pain and suffering

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One of the things that being Catholic gives me is a unified concept of what suffering is good for. As I age, I find this extremely comforting.
I have always considered myself to have a high tolerance for pain. I mean, I gave birth 6 times and only had drugs once (and that was not by my choice, nor did they help me in any way to cope!). Granted, if I could get general anesthesia for teeth cleaning I would take it......
But as I age, I find that I am in more or less chronic pain. I wake up feeling like a stale pretzel, usually an hour before I really need to get up, and I know where every muscle in my body is without checking. Once I get moving, and get busy, I usually will limber up to that I can do what I am called to do.
I have also fought depression much of my life. I consider myself a survivor - of what I am a survivor I choose not to speak - but I was not exactly born with a silver spoon in my mouth.
I recently read an excellent book. Amazing Grace for those who suffer is a collection of true stories about pain, suffering, survival, and faith. I found it to be much more helpful than the book When Bad things happen to good people, which is actually quite fatalistic and deistic. C.S. Lewis's book The Problem of Pain is supposed to also be quite good, but I must confess that I haven't read it.
(I have a very good friend who happened to be in the midst of reading The Problem of Pain when her appendix burst, requiring emergency surgery. As soon as she came out of anesthesia, her thoughtful husband brought in the book that she had been reading, much to the consternation of the nursing staff!)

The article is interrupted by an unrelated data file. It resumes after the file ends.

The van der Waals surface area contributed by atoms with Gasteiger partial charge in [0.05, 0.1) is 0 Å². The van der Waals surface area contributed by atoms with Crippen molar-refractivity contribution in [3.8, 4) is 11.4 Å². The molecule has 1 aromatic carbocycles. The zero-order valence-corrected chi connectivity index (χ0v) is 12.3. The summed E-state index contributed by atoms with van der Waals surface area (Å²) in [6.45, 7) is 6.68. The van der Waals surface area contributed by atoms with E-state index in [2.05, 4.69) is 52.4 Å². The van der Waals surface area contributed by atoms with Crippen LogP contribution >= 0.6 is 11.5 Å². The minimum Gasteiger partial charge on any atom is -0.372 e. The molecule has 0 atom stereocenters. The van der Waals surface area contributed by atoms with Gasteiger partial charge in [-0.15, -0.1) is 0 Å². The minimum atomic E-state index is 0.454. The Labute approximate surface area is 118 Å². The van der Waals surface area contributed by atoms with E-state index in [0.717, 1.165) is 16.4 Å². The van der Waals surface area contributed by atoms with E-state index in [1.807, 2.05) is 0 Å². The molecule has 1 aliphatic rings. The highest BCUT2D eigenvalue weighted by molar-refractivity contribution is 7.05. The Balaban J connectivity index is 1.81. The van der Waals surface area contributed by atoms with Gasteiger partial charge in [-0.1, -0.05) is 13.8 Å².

Where was I? Oh, yes, on pain.
When I was younger, I did not understand a comment made by my mother-in-law to "offer it up" when pain was encountered. As I have studied and learned more about my adopted faith, I have come to see that pain and suffering are not necessarily evil, nor are they punishments for sin on the part of the individual. Rather, they are consequences of original sin, and they are also an opportunity to unite ourselves with Christ, who though sinless, experienced one of the more painful and shameful deaths possible, to redeem us from sin.
So this morning, even as I grabbed a few ibuprofen to make it possible to get through a tough day at work, I also offered up the pain I was feeling, for the souls of the unborn and their parents.


May I suggest Peter Kreeft's "Making Sense Out of Suffering"? It's an excellent book and he deals directly with a lot of the problems that a Catholic would have with "When Bad Things Happen to Good People."

Thanks for the heads up, Jeanetta. Glad to see that you are back on-line, too. The last few times I have tried to get to your blog I have run into problems.

yeah... blogger is being difficult :-P

I had a lot of problems with "When Bad Things Happen ..." too. One book that I have found helpful is "Where is God When It Hurts?" by Philip Yancey. He comes to many of the same conclusions that you mention in this post.

One of the points he makes is that God uses pain and suffering to help conform us to Christ's image. We really cannot be changed in any other way. How does he describe it? Like the world is a soul workshop, or something like that.

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This page contains a single entry by alicia published on September 5, 2003 10:40 PM.

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